Knight Foundation is bidding farewell to three key board members this month, and honoring their legacy of service with $50,000 each in support of nonprofits in Miami, Boston and Chicago.
Stepping down are Cesar Alvarez, executive chairman of international law firm Greenberg Traurig; Paul Grogan, president of The Boston Foundation; and John Rogers, chairman and CEO of Ariel Capital Management. Alvarez, Grogan and Rogers served as the chairs of the Audit Committee, the Program Committee and the Investment Committee, respectively. All were term-limited, after serving two, successive six-year terms as trustees.
In honor of their service, Knight Foundation will award $50,000 each to an organization recommended by each of the retiring trustees. Cesar Alvarez proposed support for El Memorial Cubano, a monument dedicated to victims of the Castro regime. Led by a small group of former Cuban political prisoners, the project will create a stone wall in Southwest Miami engraved with names of those who have died. Alvarez immigrated to the United States from Cuba with his family as a teen and now heads the country’s seventh largest law firm.
Paul Grogan asked Knight to create a donor-advised “Opportunity Fund” at The Boston Foundation to build the capacity of nonprofits that focus on producing upward mobility for low-income minority youth in Boston. Throughout his career, Grogan has been a champion of American cities. Knight will miss his insights as chair of the Program Committee, which oversees all of the foundation’s investments in communities, journalism and media innovation and the arts.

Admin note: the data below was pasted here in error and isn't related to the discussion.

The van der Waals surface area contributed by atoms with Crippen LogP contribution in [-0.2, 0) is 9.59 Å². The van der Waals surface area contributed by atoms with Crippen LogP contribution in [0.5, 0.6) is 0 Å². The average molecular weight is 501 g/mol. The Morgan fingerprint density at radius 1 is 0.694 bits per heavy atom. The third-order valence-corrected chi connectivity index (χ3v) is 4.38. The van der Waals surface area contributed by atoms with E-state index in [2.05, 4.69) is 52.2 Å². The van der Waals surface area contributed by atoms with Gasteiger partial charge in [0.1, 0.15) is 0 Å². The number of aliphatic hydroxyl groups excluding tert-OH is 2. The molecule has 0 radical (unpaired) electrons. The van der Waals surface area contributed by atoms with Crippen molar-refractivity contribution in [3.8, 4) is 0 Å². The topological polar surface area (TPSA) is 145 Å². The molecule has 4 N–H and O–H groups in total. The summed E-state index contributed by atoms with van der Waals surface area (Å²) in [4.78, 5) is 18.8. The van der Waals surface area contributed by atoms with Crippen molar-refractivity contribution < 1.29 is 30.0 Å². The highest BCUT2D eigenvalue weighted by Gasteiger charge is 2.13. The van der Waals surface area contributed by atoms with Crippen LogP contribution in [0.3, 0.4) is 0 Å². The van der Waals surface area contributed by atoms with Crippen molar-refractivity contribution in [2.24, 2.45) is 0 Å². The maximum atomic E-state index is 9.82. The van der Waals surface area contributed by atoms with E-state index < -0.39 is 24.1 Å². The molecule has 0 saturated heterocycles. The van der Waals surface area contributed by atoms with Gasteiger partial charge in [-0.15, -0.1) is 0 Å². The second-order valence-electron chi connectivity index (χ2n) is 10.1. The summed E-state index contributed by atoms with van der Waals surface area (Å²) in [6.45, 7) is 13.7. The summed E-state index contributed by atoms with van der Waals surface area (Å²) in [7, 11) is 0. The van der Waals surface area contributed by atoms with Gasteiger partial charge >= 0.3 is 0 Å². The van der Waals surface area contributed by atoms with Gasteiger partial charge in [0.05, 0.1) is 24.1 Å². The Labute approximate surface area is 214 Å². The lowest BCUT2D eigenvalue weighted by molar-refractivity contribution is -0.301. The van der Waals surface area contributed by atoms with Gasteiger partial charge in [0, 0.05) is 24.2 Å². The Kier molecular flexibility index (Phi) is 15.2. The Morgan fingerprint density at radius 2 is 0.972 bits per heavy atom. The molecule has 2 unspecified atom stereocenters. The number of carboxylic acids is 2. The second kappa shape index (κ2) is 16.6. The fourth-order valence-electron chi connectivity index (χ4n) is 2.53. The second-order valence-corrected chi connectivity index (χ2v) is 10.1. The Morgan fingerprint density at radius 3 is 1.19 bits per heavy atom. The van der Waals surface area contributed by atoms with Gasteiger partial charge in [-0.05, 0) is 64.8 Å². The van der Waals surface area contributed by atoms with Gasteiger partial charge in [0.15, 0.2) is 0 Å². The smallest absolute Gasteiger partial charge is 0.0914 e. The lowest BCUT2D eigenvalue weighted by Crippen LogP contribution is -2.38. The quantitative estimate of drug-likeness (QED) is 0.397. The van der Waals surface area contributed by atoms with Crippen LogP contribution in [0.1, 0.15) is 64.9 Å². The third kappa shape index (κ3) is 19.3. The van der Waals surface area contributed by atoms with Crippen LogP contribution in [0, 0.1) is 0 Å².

John Rogers has long been an advocate of improving educational opportunities for Chicago students. Knight Foundation will honor Rogers by making a donation in his name to the University of Chicago Laboratory Schools, a private day school on Chicago’s South Side known for its experience-based curriculum. Rogers is a Lab School alum, parent and chairman of the board.
“Nothing speaks louder about the qualities and character of these departing trustees than that the grants they proposed were made to further freedom, equality and education. We are proud to feel their leadership and to have had them as friends and colleagues,” said Alberto Ibargüen, Knight Foundation president.
Since 2000, when this trio was elected to the board, Knight Foundation has named two presidents and two board chairmen, surpassed the $1 billion mark in grants, complemented work in Journalism and Communities with Arts and National Initiatives programs, and launched numerous grant challenges to support transformational ideas that promote quality journalism, advance media innovation, engage communities and foster the arts.